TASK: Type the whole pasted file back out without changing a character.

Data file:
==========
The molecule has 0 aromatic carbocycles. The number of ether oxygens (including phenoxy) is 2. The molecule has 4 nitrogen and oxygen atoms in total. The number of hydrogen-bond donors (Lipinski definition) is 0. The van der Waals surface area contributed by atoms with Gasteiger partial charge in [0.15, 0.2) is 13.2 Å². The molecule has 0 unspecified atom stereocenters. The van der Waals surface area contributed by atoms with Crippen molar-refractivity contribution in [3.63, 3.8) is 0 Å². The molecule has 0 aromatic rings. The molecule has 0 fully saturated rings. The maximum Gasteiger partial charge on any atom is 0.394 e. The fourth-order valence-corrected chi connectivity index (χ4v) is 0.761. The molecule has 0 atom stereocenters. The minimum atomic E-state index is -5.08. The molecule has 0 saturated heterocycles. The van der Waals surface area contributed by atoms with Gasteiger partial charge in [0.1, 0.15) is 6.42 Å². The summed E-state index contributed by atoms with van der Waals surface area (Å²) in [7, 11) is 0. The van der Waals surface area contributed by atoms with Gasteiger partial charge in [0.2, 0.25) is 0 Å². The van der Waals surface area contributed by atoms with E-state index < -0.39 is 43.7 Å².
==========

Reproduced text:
The molecule has 0 aromatic carbocycles. The number of ether oxygens (including phenoxy) is 2. The molecule has 4 nitrogen and oxygen atoms in total. The number of hydrogen-bond donors (Lipinski definition) is 0. The van der Waals surface area contributed by atoms with Gasteiger partial charge in [0.15, 0.2) is 13.2 Å². The molecule has 0 unspecified atom stereocenters. The van der Waals surface area contributed by atoms with Crippen molar-refractivity contribution in [3.63, 3.8) is 0 Å². The molecule has 0 aromatic rings. The molecule has 0 fully saturated rings. The maximum Gasteiger partial charge on any atom is 0.394 e. The fourth-order valence-corrected chi connectivity index (χ4v) is 0.761. The molecule has 0 atom stereocenters. The minimum atomic E-state index is -5.08. The molecule has 0 saturated heterocycles. The van der Waals surface area contributed by atoms with Gasteiger partial charge in [0.1, 0.15) is 6.42 Å². The summed E-state index contributed by atoms with van der Waals surface area (Å²) in [7, 11) is 0. The van der Waals surface area contributed by atoms with Gasteiger partial charge in [0.2, 0.25) is 0 Å². The van der Waals surface area contributed by atoms with E-state index < -0.39 is 43.7 Å².